Hadley Freeman admits that Californian sunshine can get lost in translation

Hadley Freeman may love the LA aesthetic, but that doesn't mean she's bringing it home with her

Headshot of Hadley Freeman on a white backdrop
(Image credit: Future)

I’ve mainly been in Los Angeles this month, and there really is nothing like spending time in southern California to make you wonder why the hell you live in northern Europe. The food’s great, the weather’s incredible, the houses are to die for. And I don’t mean the absurd mock Tudor monstrosities in Beverly Hills and Calabasas, familiar to anyone who watched Beverly Hills 90210 or its modern day equivalent, Keeping Up with the Kardashians. 

I mean even the hokey little apartment buildings in west Hollywood, like one a friend of mine lived in when she was starting out: sure it was on a main road, but it was painted bright orange, was surrounded by palm trees and it had a beautifully tiled swimming pool in the courtyard. And this was considered to be quite crappy accommodation for 20 somethings. I am now twice that age and, to this day, I dream of one day living in such a place.

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(Image credit: Future)

One of the many, many things I love about LA is the aesthetic. I love how - save for the makes of cars and the chain store names - the streets are basically identical to how they looked in the 70s, or even the 50s: the low buildings which are rarely more than two storeys, the big neon signs in retro fonts letting you know that this is a motel and that’s a diner, the palm trees and the hills in the distance. You feel like Dennis Hopper or James Dean could drive right past you.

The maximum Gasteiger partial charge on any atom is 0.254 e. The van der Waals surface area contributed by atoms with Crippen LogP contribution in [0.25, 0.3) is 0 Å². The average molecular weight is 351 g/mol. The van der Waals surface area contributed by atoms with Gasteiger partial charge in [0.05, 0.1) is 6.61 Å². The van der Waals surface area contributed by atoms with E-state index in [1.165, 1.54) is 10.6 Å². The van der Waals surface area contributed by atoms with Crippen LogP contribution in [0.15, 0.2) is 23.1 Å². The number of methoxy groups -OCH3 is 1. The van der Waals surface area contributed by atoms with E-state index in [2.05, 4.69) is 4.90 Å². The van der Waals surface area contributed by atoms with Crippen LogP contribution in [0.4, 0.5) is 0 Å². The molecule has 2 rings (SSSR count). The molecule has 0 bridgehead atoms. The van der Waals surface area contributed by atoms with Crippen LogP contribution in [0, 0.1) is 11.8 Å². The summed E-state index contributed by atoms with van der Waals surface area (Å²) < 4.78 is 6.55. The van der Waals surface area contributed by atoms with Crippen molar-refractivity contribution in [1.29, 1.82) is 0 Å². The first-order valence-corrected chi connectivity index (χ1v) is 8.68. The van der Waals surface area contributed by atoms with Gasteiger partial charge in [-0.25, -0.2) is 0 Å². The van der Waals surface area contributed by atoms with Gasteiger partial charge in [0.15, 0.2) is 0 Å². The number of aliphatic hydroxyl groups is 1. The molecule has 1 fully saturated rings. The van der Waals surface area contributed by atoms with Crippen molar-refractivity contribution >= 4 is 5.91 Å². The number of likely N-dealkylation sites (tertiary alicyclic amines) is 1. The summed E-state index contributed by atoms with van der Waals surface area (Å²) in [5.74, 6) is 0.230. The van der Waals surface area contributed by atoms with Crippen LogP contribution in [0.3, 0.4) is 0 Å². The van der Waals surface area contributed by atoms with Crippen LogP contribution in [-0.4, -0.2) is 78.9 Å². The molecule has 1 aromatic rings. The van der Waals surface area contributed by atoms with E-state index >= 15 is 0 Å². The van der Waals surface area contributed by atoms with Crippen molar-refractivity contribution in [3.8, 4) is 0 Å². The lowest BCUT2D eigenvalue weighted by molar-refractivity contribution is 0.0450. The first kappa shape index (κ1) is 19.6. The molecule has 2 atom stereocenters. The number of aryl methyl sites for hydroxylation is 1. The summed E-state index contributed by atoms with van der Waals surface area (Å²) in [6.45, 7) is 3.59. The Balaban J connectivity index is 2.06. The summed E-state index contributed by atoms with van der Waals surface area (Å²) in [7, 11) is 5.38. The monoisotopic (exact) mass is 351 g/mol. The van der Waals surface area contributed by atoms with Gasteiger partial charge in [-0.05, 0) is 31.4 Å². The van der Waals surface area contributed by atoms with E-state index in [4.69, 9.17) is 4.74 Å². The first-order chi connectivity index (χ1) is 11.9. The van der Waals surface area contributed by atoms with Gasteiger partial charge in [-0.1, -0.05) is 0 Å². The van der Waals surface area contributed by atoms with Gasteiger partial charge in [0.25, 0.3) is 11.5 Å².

If LA has a colour, it’s turquoise: it’s the colour of so many of the signs and buildings here, and it looks so right under the permanently blue sky. And if it has a print, it’s the palm print, or specifically the banana leaf print, famous for covering the Beverly Hills Hotel. So when I bought my former house, I spent a genuine fortune on two rolls of that wallpaper, in the hope that it would make my pokey little study feel like a cabana in Beverly Hills. Well, what works in Beverly Hills does not always work in north London, and the study looked, as one friend put it, like a room in an old people’s home in 1980s Bournemouth. So now I leave the LA decor to LA. You can overdub movies into any language in the world, but some things in Hollywood just don’t translate.

Hadley Freeman
Contributing Editor

Hadley Freeman is an American British journalist. A staff writer for The Guardian Hadley is the author of the bestselling House of Glass (published March 2020) alongside other titles. She has recently moved house, and lives in London with her husband, her kids and, most importantly, her dog.

Born and raised in New York, Hadley spent eight years on the fashion desk at The Guardian, before becoming a staff writer and columnist. She penned her Weekend Guardian column for over five years, until September 2021 when she stopped to concentrate on interviews for the newspaper. Hadley’s work has appeared in publications including Vogue US and UK, New York magazine, Harper’s Bazaar, and many others.